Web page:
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Dead Tree a Lifesaver for Teens

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Dead Tree a Lifesaver for Teens
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Dead Tree a Lifesaver for Teens (ABC News)

Two Arizona teens clung to a dead tree branch in a frozen lake for more than four hours as the thin ice around them began to crack, but they survived after firefighters came to their rescue.

What started out as a fun walk across Fool Hollow Lake for Christian Van Aller, 14, and Alex Orton, 15, in Show Low, Ariz., turned into a daring rescue by emergency crews Wednesday.

"It started really cracking maybe about 20 feet back and that's when we were trying to hurry and get across and that's when it really sunk in and broke," Christian told ABC News.

The teens rushed to the dead tree and its small branches sticking out of the ice. Each lost a shoe in the process and used hats to cover their bare feet.

"We weren't sure what was going to happen," Christian said. "If we would fall all the way and have hypothermia and maybe die."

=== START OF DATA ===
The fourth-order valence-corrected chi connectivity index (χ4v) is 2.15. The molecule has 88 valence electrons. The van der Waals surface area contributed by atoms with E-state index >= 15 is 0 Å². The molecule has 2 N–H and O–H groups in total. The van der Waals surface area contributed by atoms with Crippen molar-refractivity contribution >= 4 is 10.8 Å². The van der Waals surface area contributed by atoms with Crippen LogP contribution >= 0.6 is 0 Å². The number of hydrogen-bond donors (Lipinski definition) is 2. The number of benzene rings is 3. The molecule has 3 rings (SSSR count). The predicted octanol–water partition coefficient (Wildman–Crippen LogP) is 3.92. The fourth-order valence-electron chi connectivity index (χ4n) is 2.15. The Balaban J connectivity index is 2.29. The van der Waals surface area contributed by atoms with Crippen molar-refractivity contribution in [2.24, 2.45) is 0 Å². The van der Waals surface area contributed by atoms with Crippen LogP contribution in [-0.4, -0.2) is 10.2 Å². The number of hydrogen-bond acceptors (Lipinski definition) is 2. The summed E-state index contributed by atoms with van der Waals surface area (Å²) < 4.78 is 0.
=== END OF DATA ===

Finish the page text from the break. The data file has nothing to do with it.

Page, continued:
Orton's younger brother, Wesley, used his cellphone to call for help from the shore. Instead of calling 911, Wesley decided to call his mother first.

Alex said, "I knew I was going to get into a whole lot of trouble when I got home, that was the main thing going through my head."

When Christian's mother, Bonnie, showed up she said she panicked.

"I went out there and I went, 'Oh, my gosh!' I just kept praying to keep that tree strong because I just kept thinking that if that tree breaks - they're gone because we'll never get them back," Bonnie Van Aller told ABC News affiliate KNXV-TV.

Rescue crews eventually showed up and used a boat to save the teens, who were still clinging to the tree. Adding to the danger, temperatures dipped below freezing as day turned to night.

A firefighter in a protective suit crawled across the lake using a rope that was used to pull a boat carrying two other firefighters.

"If they were in a different location and ice that thin, the outcome wouldn't have been so good," Show Low Fire Department Capt. Brent Mix said.

Alex and Christian were taken to the hospital and released

The teens say they have learned their lesson, but they are not quite out of the woods yet.

"We won't take away their phones because that's what saved their lives," Alex's mom, Kristen, said, "but I think their Xbox is going to be gone."

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